Col. Edmund W. Rucker (CSA)

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Col. Edmund Winchester Rucker, (CSA)

Death: 1924 (88-89)
Immediate Family:

Son of Dr. Edmund Rucker and Louisa Orville Rucker
Husband of Mary Adele Rucker and Mary T Rucker
Brother of Josephine Rucker; Napolean B Rucker; Maria Louise Rucker; Susan Pauline Rucker; Alexander Campbell Rucker and 2 others

Managed by: Private User
Last Updated:

About Col. Edmund W. Rucker (CSA)

Edmund Winchester Rucker (1835 – 1924) was a Confederate officer during the American Civil War. He was given the title of "General" as an honorary award after the war, when he became an industrial leader of Birmingham, Alabama. Fort Rucker, Alabama was named in honor of him. He is buried in Birmingham's Oak Hill Cemetery.

Civil War service

Rucker was a colonel in the Confederate Army of Tennessee. He fought at the Battle of Franklin and the Battle of Nashville, commanding a brigade of cavalry. He was wounded and captured during the Battle of Nashville.

Industrial career

Rucker came to Birmingham in the 1880s, building his home in the neighborhood that is now called Five Points.


Rucker, born in 1834, was a self taught surveyor and engineer. He started his Confederate service in May 1861 as a private in a company of Sappers and Miners, engineers, eventually becoming a 2nd lieutenant.

He was next assigned to command a group of Illinoisans who joined the Confederacy and formed a heavy artillery unit, Stewart's Invincibles. The unit became part of Company E of the 1st Tennessee Heavy artillery with Rucker named captain on 10 May 1862. He commanded the company at Island #10 and escaped with part of his command when the island fell. He was sent to Fort Pillow and remained there until he was transferred to the cavalry in October 1862 as a major in the 16th Tennessee cavalry battalion. He was assigned to rounding up conscripts. He was promoted to colonel in February 1863 and took part in John Pegram's Kentucky raid. Rucker was assigned command of Rucker's Legion, an organization comprised of the 12th and 16th cavalry battalions on 1 June 1863. The Legion fought at Chickamauga.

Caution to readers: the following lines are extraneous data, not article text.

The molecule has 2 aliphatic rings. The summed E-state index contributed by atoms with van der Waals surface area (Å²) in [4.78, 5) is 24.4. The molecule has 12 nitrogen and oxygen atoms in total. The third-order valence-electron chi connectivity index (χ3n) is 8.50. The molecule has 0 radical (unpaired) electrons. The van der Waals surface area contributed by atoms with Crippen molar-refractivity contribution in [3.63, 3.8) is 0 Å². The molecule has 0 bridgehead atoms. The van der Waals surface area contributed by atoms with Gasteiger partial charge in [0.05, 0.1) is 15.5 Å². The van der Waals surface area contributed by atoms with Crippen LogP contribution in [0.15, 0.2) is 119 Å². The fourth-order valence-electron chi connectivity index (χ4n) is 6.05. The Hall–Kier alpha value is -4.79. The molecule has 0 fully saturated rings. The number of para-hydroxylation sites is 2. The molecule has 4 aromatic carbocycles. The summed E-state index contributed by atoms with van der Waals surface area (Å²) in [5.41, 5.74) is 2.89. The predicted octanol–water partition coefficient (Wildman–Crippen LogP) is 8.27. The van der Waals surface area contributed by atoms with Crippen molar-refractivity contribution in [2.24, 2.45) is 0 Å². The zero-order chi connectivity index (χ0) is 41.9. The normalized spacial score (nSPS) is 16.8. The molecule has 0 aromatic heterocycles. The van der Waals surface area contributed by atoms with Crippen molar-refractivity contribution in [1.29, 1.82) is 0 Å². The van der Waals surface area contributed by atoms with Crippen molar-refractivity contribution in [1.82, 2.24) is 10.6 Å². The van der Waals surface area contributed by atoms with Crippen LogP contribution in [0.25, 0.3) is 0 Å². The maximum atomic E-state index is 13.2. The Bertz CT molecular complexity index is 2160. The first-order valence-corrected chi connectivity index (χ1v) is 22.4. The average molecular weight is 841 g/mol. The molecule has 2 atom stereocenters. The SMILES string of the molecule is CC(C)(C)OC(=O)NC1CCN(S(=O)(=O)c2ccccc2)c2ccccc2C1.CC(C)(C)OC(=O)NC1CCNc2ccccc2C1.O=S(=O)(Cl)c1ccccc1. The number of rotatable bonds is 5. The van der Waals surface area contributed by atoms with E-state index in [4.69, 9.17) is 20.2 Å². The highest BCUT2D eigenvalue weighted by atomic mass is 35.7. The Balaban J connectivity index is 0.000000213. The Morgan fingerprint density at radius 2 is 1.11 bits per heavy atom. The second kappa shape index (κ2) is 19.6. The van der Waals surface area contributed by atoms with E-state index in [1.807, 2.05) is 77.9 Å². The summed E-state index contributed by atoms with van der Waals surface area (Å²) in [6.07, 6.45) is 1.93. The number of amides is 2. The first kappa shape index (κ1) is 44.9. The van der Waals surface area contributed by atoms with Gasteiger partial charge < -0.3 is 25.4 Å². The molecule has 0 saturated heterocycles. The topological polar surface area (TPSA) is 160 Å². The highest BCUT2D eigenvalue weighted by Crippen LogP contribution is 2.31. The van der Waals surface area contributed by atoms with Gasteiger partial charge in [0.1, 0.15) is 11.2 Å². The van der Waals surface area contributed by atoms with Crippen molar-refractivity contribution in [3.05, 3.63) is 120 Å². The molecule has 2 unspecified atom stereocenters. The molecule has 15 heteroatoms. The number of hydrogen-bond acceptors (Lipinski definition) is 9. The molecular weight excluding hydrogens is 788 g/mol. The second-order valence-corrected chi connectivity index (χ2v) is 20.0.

In February 1864 Rucker was transferred to Mississippi and given command of the 6th brigade in Abraham Buford's division which he led at Brice's Crossroads and Tupelo until he was wounded. Rucker returned to duty on 14 July 1864 in command of the 6th brigade of James Chalmer's division in Forrest's Cavalry Corps. The brigade was assigned to the Army of Tennessee and saw action at Nashville where Rucker lost his left arm. In February 1865 Forrest's cavalry was reorganized and Rucker lost his brigade on 13 February 1865. He was commissioned a brigadier general but the commission did not arrive before the war ended.

Following the war Rucker worked with Forrest on a railroad project in Alabama. Rucker then settled in Birmingham, Alabama where he became a leader in industry and in Confederate veteran affairs. He died in 1924.


Civil War Confederate Army Officer. Served in the Civil War first as Colonel and commander of Rucker's legion, then as commander of a brigade during the Civil War. Originally from Tennessee, he served under Lieutenant General Nathan B. Forrest. He brilliantly commanded a brigade during the famous battle of Brice's Crossroads in Northern Mississippi. He lost his left arm during the Battle of Nashville.

After the war, he worked with General Forrest on a railroad project in Alabama. Over the following years, Edmund Rucker settled in the new city of Birmingham and became one of the city's pioneer industrial leaders. In January 1942, the War Department announced that a new camp being built in southeast Alabama would be named "Camp Rucker" for Edmund W. Rucker.

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